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I mention this circumstance, because Mr. Banson has said in No. l3 of the Gnanmos IN SCIENCE, when speaking of Melaniae, “ Ihave never met them in jheels or standing waters, so that they may be strictly called fiuviatile."

I have not yet had an opportunity of procuring any of these shells alive, from rivers: the only two living specimens in my collection were taken—thepone from a muddy nullah, the other from a well.

No. l7—Lrumsa.

, Shell thin, fragile, diaphanous. Found in abundance in the Jegu nullah at Chunar, also I inmnost

jheels. Fresh-water Bivalves.

No. 18.-Umo?

Found in nullahs at Chunar; also in tanks. Length of my largest specimen 2% inches; epidermis greenish brown; beaksdecorticated; Interior, beautifully nacreous.

No. 19.—U1~uoP

Found at Chunar in nullahs and tanks. Beaks decorticated ; epidermis dark-brown. These shells are generally tuberculated interiorly, presenting an appearance of small pearls. The pearly texture of the inte

rior is often coloured with a pinkish tinge. No. 20.—UmoP

In rivers, nullahs, and tanks. Plentiful in the J egu nullah at Chunar. Epidermis yellowish or pale brownish green. Beaks naked. More solid than the preceding, and the interior lustre more brilliant.

No. 21.-Uruoi

Can this be the young of Unio No. 18 ?
I found them frequently in small pools of water, left in the hollows of

sand-banks on the Ganges; they are easily traced by the tortuous fur_ rows which they leave on the sand. They are very slight, and the inte

rior appears to be satiny.
No. 22.—Crcms.

Epidermis olive-brown, and in some, of d.ifl'erent- shades of olive-green. Transversely furrowed; beaks sometimes pale purplish, sometimes do.

oorrticated.
Found in the Ganges and other rivers.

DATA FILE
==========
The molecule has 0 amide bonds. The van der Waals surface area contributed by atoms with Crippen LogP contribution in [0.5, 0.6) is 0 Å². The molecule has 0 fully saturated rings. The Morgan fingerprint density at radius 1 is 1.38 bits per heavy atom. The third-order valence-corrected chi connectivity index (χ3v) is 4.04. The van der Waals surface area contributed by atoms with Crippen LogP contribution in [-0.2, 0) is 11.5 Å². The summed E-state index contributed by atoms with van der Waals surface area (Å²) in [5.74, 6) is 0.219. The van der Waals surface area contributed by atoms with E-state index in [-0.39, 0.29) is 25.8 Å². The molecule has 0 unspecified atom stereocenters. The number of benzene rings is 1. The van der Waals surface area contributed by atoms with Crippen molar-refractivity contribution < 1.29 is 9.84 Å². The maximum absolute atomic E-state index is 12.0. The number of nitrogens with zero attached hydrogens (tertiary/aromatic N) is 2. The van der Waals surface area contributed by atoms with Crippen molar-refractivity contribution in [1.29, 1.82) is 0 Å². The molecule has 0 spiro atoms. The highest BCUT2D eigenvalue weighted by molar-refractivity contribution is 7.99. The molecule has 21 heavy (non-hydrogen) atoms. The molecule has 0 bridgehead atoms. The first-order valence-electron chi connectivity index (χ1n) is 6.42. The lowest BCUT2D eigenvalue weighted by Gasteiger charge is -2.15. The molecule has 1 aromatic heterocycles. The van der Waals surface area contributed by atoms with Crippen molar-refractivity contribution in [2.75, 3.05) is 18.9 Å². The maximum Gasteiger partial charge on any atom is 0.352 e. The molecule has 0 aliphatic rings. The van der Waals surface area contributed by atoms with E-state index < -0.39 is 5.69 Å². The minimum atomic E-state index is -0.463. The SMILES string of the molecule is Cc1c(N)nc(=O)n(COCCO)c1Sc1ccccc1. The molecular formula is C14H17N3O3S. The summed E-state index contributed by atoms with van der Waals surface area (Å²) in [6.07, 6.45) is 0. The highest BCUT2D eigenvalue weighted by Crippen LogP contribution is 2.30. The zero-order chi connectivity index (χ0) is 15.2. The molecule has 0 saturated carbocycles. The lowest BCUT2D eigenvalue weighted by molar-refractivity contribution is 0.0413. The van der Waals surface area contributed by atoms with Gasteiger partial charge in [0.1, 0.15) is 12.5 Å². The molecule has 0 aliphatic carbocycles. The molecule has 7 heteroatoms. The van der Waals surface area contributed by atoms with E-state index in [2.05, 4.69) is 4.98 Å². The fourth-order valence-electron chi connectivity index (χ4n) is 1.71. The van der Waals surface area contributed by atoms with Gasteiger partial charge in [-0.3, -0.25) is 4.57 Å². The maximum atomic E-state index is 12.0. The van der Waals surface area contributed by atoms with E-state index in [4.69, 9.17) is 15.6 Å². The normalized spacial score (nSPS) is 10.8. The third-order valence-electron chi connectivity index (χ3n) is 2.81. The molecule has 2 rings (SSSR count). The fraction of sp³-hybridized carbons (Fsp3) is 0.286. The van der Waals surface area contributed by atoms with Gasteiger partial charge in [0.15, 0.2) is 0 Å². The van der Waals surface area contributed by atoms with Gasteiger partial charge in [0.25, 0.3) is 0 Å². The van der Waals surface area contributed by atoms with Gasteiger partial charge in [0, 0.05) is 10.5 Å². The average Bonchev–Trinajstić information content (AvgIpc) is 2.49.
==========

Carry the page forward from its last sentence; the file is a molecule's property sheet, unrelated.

No. 23.--VAR. Epidermis pale yellow, or dirty straw-colour.

In the Ganges at Mirzapoor.
No. 24.-VAR.

Some specimens brownish, others_ pale yellowish, with longitudinal

rays or stripes of brown.
At Mirzapoor in the Ganges.

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Found at Mirzapoor in the Ganges.
On stormy days, I generally found plenty of them.
Note to the Editor.

These are all I have yet collected.

I have sent a few of each kind, except ‘Nos. 10 of the: Land Shells, and 6, 15, 16, and 25 of the Fresh-water Shells. Of some of those sent I have so very few that I could only spare one or two, without making my cabinet very bare. The poorness of the specimens therefore I hope you will excuse for the present, and should you not already possess suflicient, I shall have pleasure in sending more whenever lucky

enough to fall in with them. Should any part or the whole of the present communication be too

trifling for the pages of your Journal, do not hesitate an instant in rejecting it. My object in writing, not being for the sake of seeing myself in print, but for the purpose of communicating facts, in the cause of truth.

Neemuch, 20th October, 1833.

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The specific names aregiven in my cabinet to enable me to distinguish them, and I have here inserted them, for the sake of reference should you notice them. Those marked (mihi) I have myself given. The others are those of Authors, -and given where I thought they be

longed.

* When we are able to furnish a plate of these shells, the present figures of reference shall be preserved.-En.

VI.——A Catalogue of Stars to be observed with the Moon, in March and April, l834,with the view of determining the diference of longitude of the places whereat they may be observed. By John Curnin, Esq. F.R.A.S.

Of all the methods which have hitherto been devised for the determination of the ditference of longitude of any two places on the surface of the earth, it is now agreed on, that that dependent upon the observed interval of time which elapses between the transit of the moon's limb and of a star, having the same declination as the moon, is the most

accurate, certain, and expeditious.